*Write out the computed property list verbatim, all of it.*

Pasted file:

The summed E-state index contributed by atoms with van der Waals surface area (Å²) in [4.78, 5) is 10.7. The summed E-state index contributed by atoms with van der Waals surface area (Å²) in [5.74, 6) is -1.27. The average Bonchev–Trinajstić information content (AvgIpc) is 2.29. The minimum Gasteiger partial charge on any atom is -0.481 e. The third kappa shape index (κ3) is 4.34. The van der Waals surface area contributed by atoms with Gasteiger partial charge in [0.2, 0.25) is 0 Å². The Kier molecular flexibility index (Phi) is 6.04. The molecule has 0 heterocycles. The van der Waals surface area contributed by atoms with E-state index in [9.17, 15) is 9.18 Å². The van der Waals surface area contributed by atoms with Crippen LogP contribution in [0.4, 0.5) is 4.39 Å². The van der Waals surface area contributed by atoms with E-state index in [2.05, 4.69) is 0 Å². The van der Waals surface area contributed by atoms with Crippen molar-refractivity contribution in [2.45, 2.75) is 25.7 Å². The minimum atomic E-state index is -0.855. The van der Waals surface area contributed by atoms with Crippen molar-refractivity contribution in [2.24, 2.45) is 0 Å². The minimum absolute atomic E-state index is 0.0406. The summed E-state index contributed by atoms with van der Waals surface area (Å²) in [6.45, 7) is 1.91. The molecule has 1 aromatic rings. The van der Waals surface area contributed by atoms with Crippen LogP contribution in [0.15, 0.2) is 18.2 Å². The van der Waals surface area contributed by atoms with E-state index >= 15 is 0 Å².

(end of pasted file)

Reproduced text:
The summed E-state index contributed by atoms with van der Waals surface area (Å²) in [4.78, 5) is 10.7. The summed E-state index contributed by atoms with van der Waals surface area (Å²) in [5.74, 6) is -1.27. The average Bonchev–Trinajstić information content (AvgIpc) is 2.29. The minimum Gasteiger partial charge on any atom is -0.481 e. The third kappa shape index (κ3) is 4.34. The van der Waals surface area contributed by atoms with Gasteiger partial charge in [0.2, 0.25) is 0 Å². The Kier molecular flexibility index (Phi) is 6.04. The molecule has 0 heterocycles. The van der Waals surface area contributed by atoms with E-state index in [9.17, 15) is 9.18 Å². The van der Waals surface area contributed by atoms with Crippen LogP contribution in [0.4, 0.5) is 4.39 Å². The van der Waals surface area contributed by atoms with E-state index in [2.05, 4.69) is 0 Å². The van der Waals surface area contributed by atoms with Crippen molar-refractivity contribution in [2.45, 2.75) is 25.7 Å². The minimum atomic E-state index is -0.855. The van der Waals surface area contributed by atoms with Crippen molar-refractivity contribution in [2.24, 2.45) is 0 Å². The minimum absolute atomic E-state index is 0.0406. The summed E-state index contributed by atoms with van der Waals surface area (Å²) in [6.45, 7) is 1.91. The molecule has 1 aromatic rings. The van der Waals surface area contributed by atoms with Crippen LogP contribution in [0.15, 0.2) is 18.2 Å². The van der Waals surface area contributed by atoms with E-state index >= 15 is 0 Å².